• one or more node
  • one or more edge

Nodes

A node tag defines a node of a tree or a network.

Attributes:

  • id - a file level unique id.
  • otu - id of a previously defined otu element. This is optional.
  • root - takes true if the node is a root node, false otherwise.

The tree is considered rooted, multiply rooted or unrooted based on how many root nodes does it have.

Nodes have the following hierarchy:

Edges

An edge tag defines an edge in a tree or a network.

Attributes:

  • id - a file level unique id
  • source - id of the node to be served as the source
  • target - id of the node to server as the target
  • length - length of the edge

Inheriting from the AbstractEdge edges can be of the following concrete type based on whether it is defined for a tree( int or float ) or a network( again, int or float ):

Rootedge

A rootedge tag is used to indicate a time span leading up to the root( principally for coalescent trees ).

Attributes:

  • id - a file level unique id
  • target - id of the root node
  • length - length of the edge

Rootedges have the following heirarchy:

Example

<xml> <trees otus="taxa1" id="Trees" label="TreesBlockFromXML">

   <tree id="tree1" xsi:type="nex:FloatTree" label="tree1">
       <node id="n1" label="n1" root="true"/>
       <node id="n2" label="n2" otu="t1"/>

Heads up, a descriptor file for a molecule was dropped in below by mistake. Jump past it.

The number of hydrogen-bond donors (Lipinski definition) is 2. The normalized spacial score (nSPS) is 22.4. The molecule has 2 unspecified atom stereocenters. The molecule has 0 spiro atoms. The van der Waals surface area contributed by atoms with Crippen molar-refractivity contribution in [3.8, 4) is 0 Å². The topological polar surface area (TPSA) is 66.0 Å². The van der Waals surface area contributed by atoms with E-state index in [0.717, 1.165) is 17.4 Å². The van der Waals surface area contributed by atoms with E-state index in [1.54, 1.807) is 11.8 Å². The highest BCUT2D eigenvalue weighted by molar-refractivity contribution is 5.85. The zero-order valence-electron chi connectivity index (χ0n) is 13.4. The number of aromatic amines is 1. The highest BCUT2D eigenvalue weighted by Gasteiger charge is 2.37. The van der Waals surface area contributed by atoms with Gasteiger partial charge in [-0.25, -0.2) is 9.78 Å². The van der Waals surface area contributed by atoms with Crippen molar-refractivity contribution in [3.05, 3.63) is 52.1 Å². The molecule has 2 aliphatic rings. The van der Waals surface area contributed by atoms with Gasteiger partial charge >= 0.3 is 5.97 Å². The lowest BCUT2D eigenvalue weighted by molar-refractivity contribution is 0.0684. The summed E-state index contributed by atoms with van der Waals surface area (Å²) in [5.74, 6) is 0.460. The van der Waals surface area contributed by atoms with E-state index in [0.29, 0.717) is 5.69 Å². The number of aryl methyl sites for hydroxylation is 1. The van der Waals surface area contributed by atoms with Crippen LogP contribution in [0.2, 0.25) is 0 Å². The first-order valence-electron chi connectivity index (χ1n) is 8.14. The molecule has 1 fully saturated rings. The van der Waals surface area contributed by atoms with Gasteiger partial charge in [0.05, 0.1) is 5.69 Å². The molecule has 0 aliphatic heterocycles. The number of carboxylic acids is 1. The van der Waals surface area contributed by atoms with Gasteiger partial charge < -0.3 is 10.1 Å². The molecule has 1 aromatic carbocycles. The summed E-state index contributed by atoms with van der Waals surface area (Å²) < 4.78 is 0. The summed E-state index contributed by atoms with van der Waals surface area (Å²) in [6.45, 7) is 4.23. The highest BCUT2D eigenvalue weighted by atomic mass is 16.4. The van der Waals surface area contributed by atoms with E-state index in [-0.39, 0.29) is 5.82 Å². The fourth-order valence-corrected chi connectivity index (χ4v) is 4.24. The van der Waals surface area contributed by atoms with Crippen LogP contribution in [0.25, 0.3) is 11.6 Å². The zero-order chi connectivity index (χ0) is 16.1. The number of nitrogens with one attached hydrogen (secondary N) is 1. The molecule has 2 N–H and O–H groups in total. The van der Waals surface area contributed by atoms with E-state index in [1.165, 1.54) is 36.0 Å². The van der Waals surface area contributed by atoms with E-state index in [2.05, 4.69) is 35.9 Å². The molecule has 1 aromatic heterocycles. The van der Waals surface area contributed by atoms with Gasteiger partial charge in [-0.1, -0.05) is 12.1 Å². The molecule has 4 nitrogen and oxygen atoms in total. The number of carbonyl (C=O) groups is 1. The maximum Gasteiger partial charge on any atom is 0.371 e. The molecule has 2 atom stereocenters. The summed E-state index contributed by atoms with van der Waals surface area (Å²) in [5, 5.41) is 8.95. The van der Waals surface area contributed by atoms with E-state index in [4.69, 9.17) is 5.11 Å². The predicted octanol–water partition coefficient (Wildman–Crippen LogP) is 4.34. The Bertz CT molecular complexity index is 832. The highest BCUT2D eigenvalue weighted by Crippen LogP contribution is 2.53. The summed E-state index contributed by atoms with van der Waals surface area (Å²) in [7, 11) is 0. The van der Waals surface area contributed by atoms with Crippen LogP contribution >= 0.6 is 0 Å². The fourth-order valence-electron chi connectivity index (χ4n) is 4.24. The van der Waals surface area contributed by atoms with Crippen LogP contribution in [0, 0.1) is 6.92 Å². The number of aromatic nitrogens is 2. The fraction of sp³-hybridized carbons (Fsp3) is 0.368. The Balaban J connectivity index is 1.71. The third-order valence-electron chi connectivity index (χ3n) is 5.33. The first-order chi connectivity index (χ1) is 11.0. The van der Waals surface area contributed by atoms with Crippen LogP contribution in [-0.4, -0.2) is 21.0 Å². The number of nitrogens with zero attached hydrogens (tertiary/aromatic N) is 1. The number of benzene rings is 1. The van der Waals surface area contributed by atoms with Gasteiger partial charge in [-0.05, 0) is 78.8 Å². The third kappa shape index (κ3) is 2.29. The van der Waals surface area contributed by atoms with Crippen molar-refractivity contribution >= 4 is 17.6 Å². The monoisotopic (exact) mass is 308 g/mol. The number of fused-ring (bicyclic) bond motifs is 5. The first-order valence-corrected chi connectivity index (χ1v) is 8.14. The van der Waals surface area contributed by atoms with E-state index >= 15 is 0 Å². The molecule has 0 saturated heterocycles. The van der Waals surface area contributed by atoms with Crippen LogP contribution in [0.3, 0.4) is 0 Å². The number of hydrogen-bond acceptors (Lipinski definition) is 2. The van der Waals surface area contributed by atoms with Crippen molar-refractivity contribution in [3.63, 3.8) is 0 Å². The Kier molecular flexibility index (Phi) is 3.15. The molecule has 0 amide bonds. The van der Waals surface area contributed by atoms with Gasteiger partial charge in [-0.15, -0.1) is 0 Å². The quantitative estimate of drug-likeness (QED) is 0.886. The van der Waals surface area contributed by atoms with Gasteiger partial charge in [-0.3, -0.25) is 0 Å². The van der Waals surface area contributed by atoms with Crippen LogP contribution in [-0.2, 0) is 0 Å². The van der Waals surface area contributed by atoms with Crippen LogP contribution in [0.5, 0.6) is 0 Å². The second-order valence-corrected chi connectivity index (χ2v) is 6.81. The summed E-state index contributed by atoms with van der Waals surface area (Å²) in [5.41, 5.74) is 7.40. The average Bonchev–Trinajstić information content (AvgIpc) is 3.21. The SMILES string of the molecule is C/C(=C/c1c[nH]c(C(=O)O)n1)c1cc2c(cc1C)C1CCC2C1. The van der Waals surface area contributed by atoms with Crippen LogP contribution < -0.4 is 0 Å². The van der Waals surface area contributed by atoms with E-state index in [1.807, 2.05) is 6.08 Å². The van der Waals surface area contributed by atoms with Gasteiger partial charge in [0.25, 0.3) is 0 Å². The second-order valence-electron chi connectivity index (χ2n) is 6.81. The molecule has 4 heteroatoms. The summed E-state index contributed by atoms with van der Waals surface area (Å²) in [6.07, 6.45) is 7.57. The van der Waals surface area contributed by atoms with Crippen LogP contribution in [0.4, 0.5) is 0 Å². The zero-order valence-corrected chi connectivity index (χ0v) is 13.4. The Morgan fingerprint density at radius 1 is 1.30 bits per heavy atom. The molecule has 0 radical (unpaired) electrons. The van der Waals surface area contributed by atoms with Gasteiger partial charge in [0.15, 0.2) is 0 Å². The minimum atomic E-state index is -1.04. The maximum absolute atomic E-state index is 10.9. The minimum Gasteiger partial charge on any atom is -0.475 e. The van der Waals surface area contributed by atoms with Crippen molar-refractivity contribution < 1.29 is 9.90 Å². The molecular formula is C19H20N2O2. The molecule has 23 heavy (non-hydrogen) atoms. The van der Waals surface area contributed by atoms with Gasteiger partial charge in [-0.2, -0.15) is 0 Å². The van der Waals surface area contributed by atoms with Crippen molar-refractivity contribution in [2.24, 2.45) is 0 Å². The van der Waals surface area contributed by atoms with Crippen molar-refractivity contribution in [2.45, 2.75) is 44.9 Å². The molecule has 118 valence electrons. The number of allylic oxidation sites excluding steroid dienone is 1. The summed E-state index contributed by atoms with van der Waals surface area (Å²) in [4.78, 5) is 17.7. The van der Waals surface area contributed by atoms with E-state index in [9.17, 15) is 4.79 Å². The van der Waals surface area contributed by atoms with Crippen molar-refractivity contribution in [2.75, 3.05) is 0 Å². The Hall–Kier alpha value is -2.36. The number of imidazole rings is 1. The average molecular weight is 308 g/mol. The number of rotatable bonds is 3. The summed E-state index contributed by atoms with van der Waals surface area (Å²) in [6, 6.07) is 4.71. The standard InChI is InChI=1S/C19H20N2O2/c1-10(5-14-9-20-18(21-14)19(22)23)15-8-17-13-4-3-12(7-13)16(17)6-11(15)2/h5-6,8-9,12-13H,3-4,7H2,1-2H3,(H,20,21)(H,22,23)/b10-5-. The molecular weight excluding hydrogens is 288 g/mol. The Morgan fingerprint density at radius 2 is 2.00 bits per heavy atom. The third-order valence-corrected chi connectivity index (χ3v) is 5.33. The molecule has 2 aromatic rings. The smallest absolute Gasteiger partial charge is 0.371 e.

<node id="n3" label="n3"/>
       <node id="n4" label="n4"/>
       <node id="n5" label="n5" otu="t3"/>
       <node id="n6" label="n6" otu="t2"/>
       <node id="n7" label="n7"/>
       <node id="n8" label="n8" otu="t5"/>
       <node id="n9" label="n9" otu="t4"/>
       <rootedge target="n1" id="re1" length="0.34765" />
       <edge source="n1" target="n3" id="e1" length="0.34534"/>
       <edge source="n1" target="n2" id="e2" length="0.4353"/>
       <edge source="n3" target="n4" id="e3" length="0.324"/>
       <edge source="n3" target="n7" id="e4" length="0.3247"/>
       <edge source="n4" target="n5" id="e5" length="0.234"/>
       <edge source="n4" target="n6" id="e6" length="0.3243"/>
       <edge source="n7" target="n8" id="e7" length="0.32443"/>
       <edge source="n7" target="n9" id="e8" length="0.2342"/>
   </tree>
   <tree id="tree2" xsi:type="nex:IntTree" label="tree2">
       <node id="n1" label="n1"/>
       <node id="n2" label="n2" otu="t1"/>
       <node id="n3" label="n3"/>
       <node id="n4" label="n4"/>
       <node id="n5" label="n5" otu="t3"/>
       <node id="n6" label="n6" otu="t2"/>
       <node id="n7" label="n7"/>
       <node id="n8" label="n8" otu="t5"/>
       <node id="n9" label="n9" otu="t4"/>
       <edge source="n1" target="n3" id="e1" length="1"/>
       <edge source="n1" target="n2" id="e2" length="2"/>
       <edge source="n3" target="n4" id="e3" length="3"/>
       <edge source="n3" target="n7" id="e4" length="1"/>
       <edge source="n4" target="n5" id="e5" length="2"/>
       <edge source="n4" target="n6" id="e6" length="1"/>
       <edge source="n7" target="n8" id="e7" length="1"/>
       <edge source="n7" target="n9" id="e8" length="1"/>
   </tree>
   <network id="tree3" xsi:type="nex:IntNetwork" label="tree3">
       <node id="n1" label="n1"/>
       <node id="n2" label="n2" otu="t1"/>
       <node id="n3" label="n3"/>
       <node id="n4" label="n4"/>
       <node id="n5" label="n5" otu="t3"/>
       <node id="n6" label="n6" otu="t2"/>
       <node id="n7" label="n7"/>
       <node id="n8" label="n8" otu="t5"/>
       <node id="n9" label="n9" otu="t4"/>
       <edge source="n1" target="n3" id="e1" length="1"/>
       <edge source="n1" target="n2" id="e2" length="2"/>